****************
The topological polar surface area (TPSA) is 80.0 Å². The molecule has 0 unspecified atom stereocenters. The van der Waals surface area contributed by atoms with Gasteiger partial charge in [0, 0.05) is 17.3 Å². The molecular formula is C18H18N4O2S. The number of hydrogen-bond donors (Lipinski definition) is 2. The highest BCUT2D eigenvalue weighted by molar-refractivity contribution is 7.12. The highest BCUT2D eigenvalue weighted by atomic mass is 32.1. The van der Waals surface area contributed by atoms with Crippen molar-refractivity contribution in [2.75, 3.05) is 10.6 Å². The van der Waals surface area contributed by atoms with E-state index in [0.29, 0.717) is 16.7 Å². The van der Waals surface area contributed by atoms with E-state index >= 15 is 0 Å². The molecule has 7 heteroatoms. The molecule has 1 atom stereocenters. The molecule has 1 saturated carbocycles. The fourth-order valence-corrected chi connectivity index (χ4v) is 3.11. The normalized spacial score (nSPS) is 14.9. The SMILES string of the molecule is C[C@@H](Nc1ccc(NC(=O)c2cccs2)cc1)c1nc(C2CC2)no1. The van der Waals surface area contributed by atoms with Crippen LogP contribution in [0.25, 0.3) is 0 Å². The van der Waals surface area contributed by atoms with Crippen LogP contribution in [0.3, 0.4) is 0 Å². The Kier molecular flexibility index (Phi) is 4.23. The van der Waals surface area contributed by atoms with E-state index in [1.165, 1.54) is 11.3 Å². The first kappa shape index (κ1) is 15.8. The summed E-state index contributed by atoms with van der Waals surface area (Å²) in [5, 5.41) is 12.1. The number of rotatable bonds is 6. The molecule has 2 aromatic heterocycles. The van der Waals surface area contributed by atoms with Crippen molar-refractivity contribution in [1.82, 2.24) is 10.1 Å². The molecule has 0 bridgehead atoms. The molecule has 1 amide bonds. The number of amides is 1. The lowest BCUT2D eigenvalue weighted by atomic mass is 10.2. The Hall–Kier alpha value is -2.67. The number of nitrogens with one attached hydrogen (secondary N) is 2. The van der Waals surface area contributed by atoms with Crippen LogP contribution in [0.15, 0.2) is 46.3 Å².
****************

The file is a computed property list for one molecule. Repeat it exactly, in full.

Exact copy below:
The topological polar surface area (TPSA) is 80.0 Å². The molecule has 0 unspecified atom stereocenters. The van der Waals surface area contributed by atoms with Gasteiger partial charge in [0, 0.05) is 17.3 Å². The molecular formula is C18H18N4O2S. The number of hydrogen-bond donors (Lipinski definition) is 2. The highest BCUT2D eigenvalue weighted by molar-refractivity contribution is 7.12. The highest BCUT2D eigenvalue weighted by atomic mass is 32.1. The van der Waals surface area contributed by atoms with Crippen molar-refractivity contribution in [2.75, 3.05) is 10.6 Å². The van der Waals surface area contributed by atoms with E-state index in [0.29, 0.717) is 16.7 Å². The van der Waals surface area contributed by atoms with E-state index >= 15 is 0 Å². The molecule has 7 heteroatoms. The molecule has 1 atom stereocenters. The molecule has 1 saturated carbocycles. The fourth-order valence-corrected chi connectivity index (χ4v) is 3.11. The normalized spacial score (nSPS) is 14.9. The SMILES string of the molecule is C[C@@H](Nc1ccc(NC(=O)c2cccs2)cc1)c1nc(C2CC2)no1. The van der Waals surface area contributed by atoms with Crippen LogP contribution in [0.25, 0.3) is 0 Å². The van der Waals surface area contributed by atoms with Crippen LogP contribution in [0.3, 0.4) is 0 Å². The Kier molecular flexibility index (Phi) is 4.23. The van der Waals surface area contributed by atoms with E-state index in [1.165, 1.54) is 11.3 Å². The first kappa shape index (κ1) is 15.8. The summed E-state index contributed by atoms with van der Waals surface area (Å²) in [5, 5.41) is 12.1. The number of rotatable bonds is 6. The molecule has 2 aromatic heterocycles. The van der Waals surface area contributed by atoms with Crippen molar-refractivity contribution in [1.82, 2.24) is 10.1 Å². The molecule has 0 bridgehead atoms. The molecule has 1 amide bonds. The number of amides is 1. The lowest BCUT2D eigenvalue weighted by atomic mass is 10.2. The Hall–Kier alpha value is -2.67. The number of nitrogens with one attached hydrogen (secondary N) is 2. The van der Waals surface area contributed by atoms with Crippen LogP contribution in [0.15, 0.2) is 46.3 Å².